Ottawa bent on secrecy, watchdog saysSHAWN McCARTHY
Globe and Mail
Tuesday, October 17, 2000
OTTAWA -- The federal government has a penchant for secrecy that is undermining the democratic process, Information Commissioner John Reid says in a report released yesterday.
Mr. Reid said the key government departments -- including the Prime Minister's Office -- have launched "a full counterattack" against his office which oversees requests under Access to Information laws.
In fact, he said his staff members have been threatened that their public service careers could be jeopardized if they push too aggressively to have departments hand over sensitive documents under Access to Information laws.
"People are treated badly when they are doing investigations. There's been a personalization of the issue in which the staff bears the brunt of the displeasure," Mr. Reid said in an interview.
In his report, Mr. Reid said the government is failing to live up to the spirit of the Access to Information legislation. He said there is a "stubborn persistence of a culture of secrecy in Ottawa."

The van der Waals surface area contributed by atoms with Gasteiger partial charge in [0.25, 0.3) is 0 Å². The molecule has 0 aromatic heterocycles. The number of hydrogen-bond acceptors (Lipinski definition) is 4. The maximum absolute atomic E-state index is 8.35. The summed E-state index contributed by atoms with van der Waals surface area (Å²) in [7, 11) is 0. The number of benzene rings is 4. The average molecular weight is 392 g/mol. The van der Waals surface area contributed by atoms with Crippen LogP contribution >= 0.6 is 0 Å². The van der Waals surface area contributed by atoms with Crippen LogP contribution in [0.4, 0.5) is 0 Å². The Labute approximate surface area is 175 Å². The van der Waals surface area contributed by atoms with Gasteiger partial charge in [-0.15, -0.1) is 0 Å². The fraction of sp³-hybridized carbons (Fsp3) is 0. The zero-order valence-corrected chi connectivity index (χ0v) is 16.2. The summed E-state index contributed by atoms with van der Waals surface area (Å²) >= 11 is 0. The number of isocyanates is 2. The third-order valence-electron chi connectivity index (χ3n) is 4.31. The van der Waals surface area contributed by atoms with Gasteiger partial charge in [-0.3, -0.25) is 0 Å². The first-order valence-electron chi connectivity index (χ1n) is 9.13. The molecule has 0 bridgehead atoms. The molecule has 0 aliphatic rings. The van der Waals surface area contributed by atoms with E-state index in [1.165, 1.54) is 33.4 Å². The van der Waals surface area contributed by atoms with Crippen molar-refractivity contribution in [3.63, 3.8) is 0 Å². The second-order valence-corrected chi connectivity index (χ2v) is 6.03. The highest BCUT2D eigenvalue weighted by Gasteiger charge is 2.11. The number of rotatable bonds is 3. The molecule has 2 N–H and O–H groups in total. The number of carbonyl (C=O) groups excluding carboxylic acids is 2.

He said that closed culture undermines democracy by shielding government decision-making from informed criticism and by raising the level of cynicism and mistrust among citizens for the government.
Canadian Alliance MP Monte Solberg criticized the government for its "palpable animosity toward the right of access."
"How can the government say it is committed to openness when the Information Commissioner has so thoroughly condemned the actions of the government?" he demanded in the House of Commons.
Justice Minister Anne McLellan, who has long promised improvements in the law, noted the government announced in August a review of the legislation and the way officials apply the law.
Mr. Reid said he was pleased by the government's review but said he would withhold judgment on it until he sees results.
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